Spring Chrysler-Jeep-Dodge-Ram in Houston was one of the fortunate U.S. auto dealers to have survived the industry meltdown of 2008 and 2009.
“It was tough times,” Al Heggs, the dealership’s general manager, said of the period when sales plunged to less than 135 new cars and trucks a month from 300. “You don’t take any solace in the fact that everybody else is suffering. You just got to figure out how to keep yourself above water.”
Beleaguered Spring Chrysler wound up doing that ― and much more. Today, the dealer is raking in the cash and, as it turns out, so are plenty of other survivors. Industrywide per-store dealership profit has almost tripled from 2008.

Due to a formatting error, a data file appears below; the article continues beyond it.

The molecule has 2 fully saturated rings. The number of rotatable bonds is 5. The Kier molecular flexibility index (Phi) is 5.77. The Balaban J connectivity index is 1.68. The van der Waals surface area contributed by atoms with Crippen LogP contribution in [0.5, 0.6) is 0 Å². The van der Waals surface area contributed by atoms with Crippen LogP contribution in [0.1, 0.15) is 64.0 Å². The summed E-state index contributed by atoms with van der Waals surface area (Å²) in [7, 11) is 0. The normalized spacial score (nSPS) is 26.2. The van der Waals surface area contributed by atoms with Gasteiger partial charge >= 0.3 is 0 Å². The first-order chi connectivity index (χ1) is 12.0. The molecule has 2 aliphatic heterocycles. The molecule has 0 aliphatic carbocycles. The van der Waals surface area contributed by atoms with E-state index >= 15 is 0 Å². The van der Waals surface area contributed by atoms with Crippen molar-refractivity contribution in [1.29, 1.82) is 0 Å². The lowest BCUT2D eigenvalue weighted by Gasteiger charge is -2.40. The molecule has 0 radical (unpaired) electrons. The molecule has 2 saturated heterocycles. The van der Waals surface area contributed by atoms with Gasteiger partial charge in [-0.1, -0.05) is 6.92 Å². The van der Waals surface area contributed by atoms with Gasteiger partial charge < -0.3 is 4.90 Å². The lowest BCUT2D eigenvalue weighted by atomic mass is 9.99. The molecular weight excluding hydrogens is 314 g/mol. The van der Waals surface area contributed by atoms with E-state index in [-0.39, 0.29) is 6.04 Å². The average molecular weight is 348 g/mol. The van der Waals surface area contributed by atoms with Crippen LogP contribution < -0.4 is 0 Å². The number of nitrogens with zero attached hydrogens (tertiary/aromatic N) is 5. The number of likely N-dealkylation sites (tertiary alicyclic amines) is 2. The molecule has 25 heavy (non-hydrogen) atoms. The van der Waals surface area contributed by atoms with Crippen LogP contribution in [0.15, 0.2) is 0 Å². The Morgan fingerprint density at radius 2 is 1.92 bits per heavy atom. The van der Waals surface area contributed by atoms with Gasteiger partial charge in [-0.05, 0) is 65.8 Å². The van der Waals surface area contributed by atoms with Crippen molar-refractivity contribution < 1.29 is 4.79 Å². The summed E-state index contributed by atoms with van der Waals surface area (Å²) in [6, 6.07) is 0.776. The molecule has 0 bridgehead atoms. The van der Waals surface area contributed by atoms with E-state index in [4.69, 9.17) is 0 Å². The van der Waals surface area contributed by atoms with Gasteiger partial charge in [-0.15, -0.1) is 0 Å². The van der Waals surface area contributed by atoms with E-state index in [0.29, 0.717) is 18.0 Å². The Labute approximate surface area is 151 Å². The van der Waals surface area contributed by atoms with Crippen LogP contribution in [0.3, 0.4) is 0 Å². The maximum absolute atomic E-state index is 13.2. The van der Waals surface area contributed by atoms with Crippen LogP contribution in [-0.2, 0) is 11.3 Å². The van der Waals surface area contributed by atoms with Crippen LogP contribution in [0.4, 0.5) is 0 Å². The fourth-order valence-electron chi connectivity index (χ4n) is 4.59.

A 12 percent reduction in the U.S. dealer count since 2008, spearheaded by Chrysler Group LLC and General Motors Co.’s reorganizations and Ford Motor Co.’s restructuring out of bankruptcy, is now translating to record sales and the highest profit in at least five years. That’s allowing dealers who survived to re-hire salesmen and technicians, spend aggressively on store renovations and boost spending on local advertising.
“This was always an excellent business, a resilient business, and now it’s just about in as good shape as it’s been in for decades,” John Casesa, senior managing director at Guggenheim Securities LLC in New York and a former auto dealer, said in a phone interview. “The businesses are just humming.”
Employment at vehicle and parts dealers has increased in 19 consecutive months, according to the Bureau of Labor Statistics in Washington. The industry employed about 1.72 million as of February, from 1.61 million at the nadir of February 2010.